By Christian Duffin
Reduced skin turgor, high temperature and severe hypoxia are among several red flags signs that UK researchers, who have developed a risk scoring tool for use by GPs, say can help diagnose serious bacterial illnesses, such as meningitis.
A study published online in the journal Archives of Diseases in Childhood outlines eight categories of symptoms that researchers say can guide GPs' decisions on how to treat and whether to refer children to A&E.
Researchers analysed clinical data on all children presenting at the emergency department of Queen's Medical Centre in Nottingham during two periods between September 2000 and March 2001, and September 2001 and March 2002.
Doctors at the hospital had carried out tests and made observations on the children's temperature, consciousness level, blood pressure, skin condition and other variables, and used them to compile a list of twelve symptoms for inclusion in the risk tool, assigning them all a score between one and four. The tally can then be converted into a percentage risk of serious bacterial illness.
The authors, including a GP in the department of primary care at the University of Oxford and researchers from Great Ormond Street Hospital and the Royal College of Paediatrics and Child Health, said the work is still in its early stages but said the score could be incorporated into electronic decision support and medical records.
The final analysis included 1,951 children aged one month to 15 years, although most were less than two years old. 74 had serious bacterial illnesses, mostly pneumonia or sepsis.
Clinical predictors of serious bacterial illness were analysed in multivariate logistic regression and a score derived with a ‘reasonable ability' to discriminate children with a suspected serious bacterial illnesses and stratify their risk.
The area under the curve for the score as a predictor of serious bacterial illness, a statistical measure of its discriminative capacity, was 0.77 – meaning the score was able to rule out illness in 77% of children in the dataset to whom the score was applied.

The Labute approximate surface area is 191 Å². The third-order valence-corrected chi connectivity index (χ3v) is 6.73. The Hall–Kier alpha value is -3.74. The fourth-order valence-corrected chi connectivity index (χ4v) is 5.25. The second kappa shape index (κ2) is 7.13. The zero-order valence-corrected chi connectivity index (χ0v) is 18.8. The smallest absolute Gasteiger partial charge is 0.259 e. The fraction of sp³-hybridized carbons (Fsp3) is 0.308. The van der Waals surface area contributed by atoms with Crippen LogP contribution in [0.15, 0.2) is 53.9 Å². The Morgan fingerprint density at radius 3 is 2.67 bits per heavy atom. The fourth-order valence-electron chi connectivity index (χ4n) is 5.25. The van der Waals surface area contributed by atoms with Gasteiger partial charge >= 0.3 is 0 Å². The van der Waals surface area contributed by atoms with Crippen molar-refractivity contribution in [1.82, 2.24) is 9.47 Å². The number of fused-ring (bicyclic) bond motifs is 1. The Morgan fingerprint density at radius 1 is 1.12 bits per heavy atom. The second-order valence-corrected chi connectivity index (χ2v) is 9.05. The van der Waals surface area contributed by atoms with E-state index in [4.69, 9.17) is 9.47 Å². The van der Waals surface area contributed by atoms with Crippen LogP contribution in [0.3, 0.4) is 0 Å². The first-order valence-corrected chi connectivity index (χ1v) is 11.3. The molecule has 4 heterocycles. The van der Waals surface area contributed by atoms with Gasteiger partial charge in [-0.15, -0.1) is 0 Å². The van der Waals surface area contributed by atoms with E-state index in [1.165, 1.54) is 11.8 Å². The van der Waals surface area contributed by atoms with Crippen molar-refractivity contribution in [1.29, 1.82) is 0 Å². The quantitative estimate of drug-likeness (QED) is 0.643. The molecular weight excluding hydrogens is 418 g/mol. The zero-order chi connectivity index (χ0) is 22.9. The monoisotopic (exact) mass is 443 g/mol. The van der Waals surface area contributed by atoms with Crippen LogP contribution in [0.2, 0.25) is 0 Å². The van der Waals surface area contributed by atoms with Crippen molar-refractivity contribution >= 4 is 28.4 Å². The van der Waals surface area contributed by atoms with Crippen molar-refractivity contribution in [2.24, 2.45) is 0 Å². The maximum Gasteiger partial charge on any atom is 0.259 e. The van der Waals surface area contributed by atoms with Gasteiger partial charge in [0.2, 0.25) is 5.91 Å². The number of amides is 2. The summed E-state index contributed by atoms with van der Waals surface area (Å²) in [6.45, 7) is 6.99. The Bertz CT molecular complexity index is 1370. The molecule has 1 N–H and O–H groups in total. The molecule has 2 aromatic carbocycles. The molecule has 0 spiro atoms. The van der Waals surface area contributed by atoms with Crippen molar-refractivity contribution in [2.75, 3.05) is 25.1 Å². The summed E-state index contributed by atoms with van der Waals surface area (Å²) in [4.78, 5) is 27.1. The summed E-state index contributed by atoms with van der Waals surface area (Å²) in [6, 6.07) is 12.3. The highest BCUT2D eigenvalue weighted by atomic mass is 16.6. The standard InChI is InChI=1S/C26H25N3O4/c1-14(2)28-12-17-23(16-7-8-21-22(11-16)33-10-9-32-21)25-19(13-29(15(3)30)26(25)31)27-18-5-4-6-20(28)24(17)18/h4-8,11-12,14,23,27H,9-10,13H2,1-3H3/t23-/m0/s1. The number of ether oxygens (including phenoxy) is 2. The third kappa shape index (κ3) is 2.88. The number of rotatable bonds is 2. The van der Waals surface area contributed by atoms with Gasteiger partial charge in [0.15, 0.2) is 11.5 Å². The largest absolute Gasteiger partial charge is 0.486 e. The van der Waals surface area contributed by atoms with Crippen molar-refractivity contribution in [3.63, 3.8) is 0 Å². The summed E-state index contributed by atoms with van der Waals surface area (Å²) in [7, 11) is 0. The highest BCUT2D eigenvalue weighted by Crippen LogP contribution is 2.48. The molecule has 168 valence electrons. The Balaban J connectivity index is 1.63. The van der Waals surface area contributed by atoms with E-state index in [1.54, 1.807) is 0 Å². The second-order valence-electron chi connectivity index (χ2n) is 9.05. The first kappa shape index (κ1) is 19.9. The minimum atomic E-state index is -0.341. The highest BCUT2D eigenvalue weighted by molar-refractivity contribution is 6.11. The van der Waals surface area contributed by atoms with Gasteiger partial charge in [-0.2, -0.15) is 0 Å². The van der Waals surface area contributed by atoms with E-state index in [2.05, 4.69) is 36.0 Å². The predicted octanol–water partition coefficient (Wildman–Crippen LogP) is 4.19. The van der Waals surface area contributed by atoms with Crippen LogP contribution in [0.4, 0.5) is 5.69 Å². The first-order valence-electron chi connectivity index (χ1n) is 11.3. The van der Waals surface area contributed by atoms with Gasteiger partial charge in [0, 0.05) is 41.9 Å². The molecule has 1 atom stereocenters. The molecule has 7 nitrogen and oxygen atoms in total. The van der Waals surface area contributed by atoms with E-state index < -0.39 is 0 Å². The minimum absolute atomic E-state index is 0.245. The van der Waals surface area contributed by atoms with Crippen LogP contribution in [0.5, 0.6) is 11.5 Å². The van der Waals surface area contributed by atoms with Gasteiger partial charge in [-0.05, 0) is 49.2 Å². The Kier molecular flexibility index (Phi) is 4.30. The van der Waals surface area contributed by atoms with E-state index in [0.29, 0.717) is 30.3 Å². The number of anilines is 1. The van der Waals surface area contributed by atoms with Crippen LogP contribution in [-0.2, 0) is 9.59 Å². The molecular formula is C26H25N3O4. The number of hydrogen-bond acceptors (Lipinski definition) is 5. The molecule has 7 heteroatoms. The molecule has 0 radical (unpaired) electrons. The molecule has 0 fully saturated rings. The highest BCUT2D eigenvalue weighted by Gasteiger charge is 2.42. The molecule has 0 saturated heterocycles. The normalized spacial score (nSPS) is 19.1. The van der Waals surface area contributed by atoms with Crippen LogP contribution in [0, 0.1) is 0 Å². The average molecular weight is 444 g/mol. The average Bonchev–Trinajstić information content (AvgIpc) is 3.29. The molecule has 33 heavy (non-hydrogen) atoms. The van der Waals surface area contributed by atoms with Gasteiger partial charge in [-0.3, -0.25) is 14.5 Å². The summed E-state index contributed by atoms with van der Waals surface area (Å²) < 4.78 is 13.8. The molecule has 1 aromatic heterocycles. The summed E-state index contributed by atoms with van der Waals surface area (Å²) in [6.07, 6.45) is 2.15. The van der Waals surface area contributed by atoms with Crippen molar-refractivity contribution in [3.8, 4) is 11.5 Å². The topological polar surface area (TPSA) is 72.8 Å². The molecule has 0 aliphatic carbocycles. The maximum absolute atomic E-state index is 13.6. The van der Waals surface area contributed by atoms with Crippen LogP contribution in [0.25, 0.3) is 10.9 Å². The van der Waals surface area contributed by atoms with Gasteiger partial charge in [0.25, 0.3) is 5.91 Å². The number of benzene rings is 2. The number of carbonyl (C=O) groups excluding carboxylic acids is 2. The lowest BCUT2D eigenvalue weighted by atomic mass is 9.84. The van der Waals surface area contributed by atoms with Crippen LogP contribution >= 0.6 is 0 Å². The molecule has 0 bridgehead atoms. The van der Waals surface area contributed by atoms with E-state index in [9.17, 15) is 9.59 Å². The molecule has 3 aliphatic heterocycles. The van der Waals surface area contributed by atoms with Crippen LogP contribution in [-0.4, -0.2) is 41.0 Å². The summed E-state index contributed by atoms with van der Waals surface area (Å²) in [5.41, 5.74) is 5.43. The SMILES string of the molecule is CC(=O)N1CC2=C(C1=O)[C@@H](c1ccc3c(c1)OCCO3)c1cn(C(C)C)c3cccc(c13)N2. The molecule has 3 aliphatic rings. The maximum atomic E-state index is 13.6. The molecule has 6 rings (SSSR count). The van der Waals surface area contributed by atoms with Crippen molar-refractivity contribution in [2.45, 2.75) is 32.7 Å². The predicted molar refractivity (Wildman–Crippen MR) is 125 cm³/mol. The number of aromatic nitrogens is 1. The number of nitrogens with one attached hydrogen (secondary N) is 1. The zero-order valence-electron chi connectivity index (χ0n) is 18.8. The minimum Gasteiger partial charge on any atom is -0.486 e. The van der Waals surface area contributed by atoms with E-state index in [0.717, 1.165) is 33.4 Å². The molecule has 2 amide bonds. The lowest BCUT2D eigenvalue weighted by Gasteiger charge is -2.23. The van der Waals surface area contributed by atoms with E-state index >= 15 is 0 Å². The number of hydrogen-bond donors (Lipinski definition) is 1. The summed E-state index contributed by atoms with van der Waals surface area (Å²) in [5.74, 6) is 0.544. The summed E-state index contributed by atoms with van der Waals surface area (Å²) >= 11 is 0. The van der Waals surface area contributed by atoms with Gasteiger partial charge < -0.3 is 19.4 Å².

Lead researcher Dr Andrew Brent, a researcher in the Wellcome Trust research programme at the Royal College of Paediatrics and Child Health concluded: ‘The specificity of reduced activity or level of consciousness, prolonged capillary refill time and reduced skin turgor support the NICE clinical guidelines which use these clinical features as "red flags" to identify seriously ill children.
‘The presence of these features in a febrile child should prompt a careful clinical assessment and underlines the need to use such a clinical score as part of a broader algorithm to guide management decisions including additional investigations, plans for review or admission for observation.'
Research co-lead by Dr Monica Lakhanpaul, a senior lecturer in child health at the University of Leicester said: ‘In time we could use the scoring system as a way to give extra support for clinical judgement for GPs. It would help GPs to know whether they need to send patients to hospital or do more tests.'
Dr Chantal Simon, a GP in Bournemouth with an interest in child health, said it would be useful for GPs to have an effective scoring system on computer templates. ‘The current NICE traffic light system for identifying serious illness contains clinical pointers that some GPs dispute or consider overly simplified. For experienced GPs it's like being taught to suck eggs. If GPs had something computerised it would feel like taking a step forward.'